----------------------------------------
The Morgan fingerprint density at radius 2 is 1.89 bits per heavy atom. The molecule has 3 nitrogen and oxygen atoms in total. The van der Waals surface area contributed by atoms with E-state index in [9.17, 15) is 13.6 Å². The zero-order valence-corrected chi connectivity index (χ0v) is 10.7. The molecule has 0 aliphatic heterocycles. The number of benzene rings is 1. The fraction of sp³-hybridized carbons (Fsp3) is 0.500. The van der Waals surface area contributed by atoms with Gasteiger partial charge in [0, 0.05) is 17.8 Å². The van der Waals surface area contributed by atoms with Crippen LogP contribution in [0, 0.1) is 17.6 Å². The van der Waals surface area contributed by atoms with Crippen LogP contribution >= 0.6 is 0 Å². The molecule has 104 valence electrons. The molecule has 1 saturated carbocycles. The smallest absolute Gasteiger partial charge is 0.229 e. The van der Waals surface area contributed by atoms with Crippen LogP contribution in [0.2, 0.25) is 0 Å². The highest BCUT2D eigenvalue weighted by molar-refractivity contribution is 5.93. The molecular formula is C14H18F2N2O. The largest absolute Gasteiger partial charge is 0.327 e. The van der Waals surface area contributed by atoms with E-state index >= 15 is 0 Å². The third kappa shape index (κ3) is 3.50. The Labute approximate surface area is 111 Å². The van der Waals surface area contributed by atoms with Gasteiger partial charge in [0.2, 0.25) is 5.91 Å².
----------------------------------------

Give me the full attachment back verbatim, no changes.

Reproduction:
The Morgan fingerprint density at radius 2 is 1.89 bits per heavy atom. The molecule has 3 nitrogen and oxygen atoms in total. The van der Waals surface area contributed by atoms with E-state index in [9.17, 15) is 13.6 Å². The zero-order valence-corrected chi connectivity index (χ0v) is 10.7. The molecule has 0 aliphatic heterocycles. The number of benzene rings is 1. The fraction of sp³-hybridized carbons (Fsp3) is 0.500. The van der Waals surface area contributed by atoms with Gasteiger partial charge in [0, 0.05) is 17.8 Å². The van der Waals surface area contributed by atoms with Crippen LogP contribution in [0, 0.1) is 17.6 Å². The van der Waals surface area contributed by atoms with Crippen LogP contribution >= 0.6 is 0 Å². The molecule has 104 valence electrons. The molecule has 1 saturated carbocycles. The smallest absolute Gasteiger partial charge is 0.229 e. The van der Waals surface area contributed by atoms with Crippen LogP contribution in [0.2, 0.25) is 0 Å². The highest BCUT2D eigenvalue weighted by molar-refractivity contribution is 5.93. The molecular formula is C14H18F2N2O. The largest absolute Gasteiger partial charge is 0.327 e. The van der Waals surface area contributed by atoms with E-state index >= 15 is 0 Å². The third kappa shape index (κ3) is 3.50. The Labute approximate surface area is 111 Å². The van der Waals surface area contributed by atoms with Gasteiger partial charge in [0.2, 0.25) is 5.91 Å².